Labels: face, form, language, Levinas
Friday, January 23, 2009
Myth dissimulates time as it is actually lived, insofar as time itself isn't just a bag of moonshine, a concept whose time has come and gone with the tides. Perhaps we are compelled by circumstances to make of myth an instrument of doubt, to use it's transformative power over thought in order to pursue our inquiries undeterred by such stupidities as the Real or Finitude. You see, we are so wrapped up in myth it is to be doubted whether we can formulate a proper question, an emancipated question. We try to undo by the same means by which we've been done in. So who's up for a little abolition of time?
Loraux writes, "wrath in mourning, the principle of which is eternal repetition, willingly expresses itself with an aeí, and the fascination of this tireless "always" threatens to set it up as a powerful rival to the political aeí that establishes the memory of institutions" ("Of Amnesty and its Opposite," in Mothers in Mourning, p. 98). Loraux wants us to think about the cultural construction of mourning (one thinks of Danforth and Seremetakis, among others, though Loraux's work isn't an ethnography, obviously, and we might suspect the ethnographers of having their own narrative issues with time), yet I think maybe the mask has slipped and I can't help wondering about the thought behind "eternal repetition," a concept which can only be understood in mythic or dramatic terms. In a footnote Loraux adds that the aeí falls under Lyotard's category of "identical repetition" in which the mark is upon the speaker, in contrast to the "Jewish" sentence in which the mark is upon the addressee. Hmm.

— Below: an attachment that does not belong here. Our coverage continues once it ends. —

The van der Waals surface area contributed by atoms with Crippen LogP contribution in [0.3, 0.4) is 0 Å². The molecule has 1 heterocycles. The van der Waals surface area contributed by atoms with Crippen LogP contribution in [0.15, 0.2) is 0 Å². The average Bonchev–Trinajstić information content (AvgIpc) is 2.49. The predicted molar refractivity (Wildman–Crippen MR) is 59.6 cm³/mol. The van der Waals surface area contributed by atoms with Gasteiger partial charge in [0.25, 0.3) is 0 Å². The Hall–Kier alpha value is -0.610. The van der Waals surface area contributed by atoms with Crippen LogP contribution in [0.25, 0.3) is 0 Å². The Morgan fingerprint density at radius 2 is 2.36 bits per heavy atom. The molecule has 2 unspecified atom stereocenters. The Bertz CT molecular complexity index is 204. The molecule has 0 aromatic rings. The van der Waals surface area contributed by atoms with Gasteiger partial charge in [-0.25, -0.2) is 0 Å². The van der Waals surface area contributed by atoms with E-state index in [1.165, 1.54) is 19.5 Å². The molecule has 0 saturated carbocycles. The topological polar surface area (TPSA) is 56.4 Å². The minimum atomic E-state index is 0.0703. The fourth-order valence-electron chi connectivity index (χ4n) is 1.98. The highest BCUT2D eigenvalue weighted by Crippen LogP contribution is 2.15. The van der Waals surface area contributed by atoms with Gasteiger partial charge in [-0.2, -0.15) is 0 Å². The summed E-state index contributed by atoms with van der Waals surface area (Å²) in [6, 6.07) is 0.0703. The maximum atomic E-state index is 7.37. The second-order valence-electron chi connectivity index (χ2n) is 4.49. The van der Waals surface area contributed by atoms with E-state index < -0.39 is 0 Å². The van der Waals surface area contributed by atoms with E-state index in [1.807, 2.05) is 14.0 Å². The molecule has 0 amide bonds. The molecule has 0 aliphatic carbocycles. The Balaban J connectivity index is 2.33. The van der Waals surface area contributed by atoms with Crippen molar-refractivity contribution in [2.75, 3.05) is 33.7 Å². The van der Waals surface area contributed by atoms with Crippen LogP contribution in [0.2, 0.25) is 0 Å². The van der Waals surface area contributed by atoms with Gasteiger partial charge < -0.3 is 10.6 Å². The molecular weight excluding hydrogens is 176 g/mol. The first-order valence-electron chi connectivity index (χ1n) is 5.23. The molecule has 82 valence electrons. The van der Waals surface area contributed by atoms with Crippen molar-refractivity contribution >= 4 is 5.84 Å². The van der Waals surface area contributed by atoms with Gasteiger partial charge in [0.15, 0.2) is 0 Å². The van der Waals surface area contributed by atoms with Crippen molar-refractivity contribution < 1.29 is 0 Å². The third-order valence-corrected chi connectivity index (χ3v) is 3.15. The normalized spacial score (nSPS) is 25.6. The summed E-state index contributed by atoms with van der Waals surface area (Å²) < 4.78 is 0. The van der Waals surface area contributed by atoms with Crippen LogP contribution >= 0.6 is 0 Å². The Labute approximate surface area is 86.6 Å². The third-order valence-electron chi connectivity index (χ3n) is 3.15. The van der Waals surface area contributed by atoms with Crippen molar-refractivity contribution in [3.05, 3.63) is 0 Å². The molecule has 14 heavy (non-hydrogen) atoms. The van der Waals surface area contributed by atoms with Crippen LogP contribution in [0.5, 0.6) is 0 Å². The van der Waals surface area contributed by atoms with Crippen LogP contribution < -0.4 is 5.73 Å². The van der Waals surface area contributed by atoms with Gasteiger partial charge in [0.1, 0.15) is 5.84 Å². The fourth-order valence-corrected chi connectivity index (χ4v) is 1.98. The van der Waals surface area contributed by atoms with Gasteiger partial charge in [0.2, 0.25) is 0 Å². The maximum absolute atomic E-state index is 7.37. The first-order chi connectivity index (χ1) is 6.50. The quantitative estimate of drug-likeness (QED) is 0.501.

If we can bring the impossible on stage, why not the brazenly contradictory? "[J]ust as mēˆnis, álaston expresses the atemporal duration, immobilized in a negative will, and immortalizing the past in the present" (p. 100). Her meaning is that forgetting is also positive, at least for the polis. We'll keep that in mind. But what a strange alignment of concepts! "Nonoblivion is all-powerful insofar as it has no limitsand especially not those of a subject's interiority" (p. 102). We are dealing here, allegorically in a certain light, with ritual mourning in ancient Greece, proscribed mourning, that is, mourning as it is written, which also means mourning as it is performed in the theatre. Loraux wants us to understand this genre of mourning as more "real" than any feeling of mourning that isn't put together just so, with just-so puttingtogethers of time and its opposite. Does one rebel? Does one criticize? Is it even in the picture? And for Sophocles' Electra, who has a freedom from time that we don't have, though we know (always knowing that we are free to see our knowledge ironically) that it's a falsehood? "Refusal and control of time, such appears to be the preferred linguistic formula to assert the oblivionless existence of Electra" (p. 105). An existence without oblivion? Omnipotence? Isn't this all the same story, the same myth, even myth itself and by extension conceptual thinking? Or is it just the concepts we've elected to deal with that constrain us? Well, in any case I'll give Loraux the final word: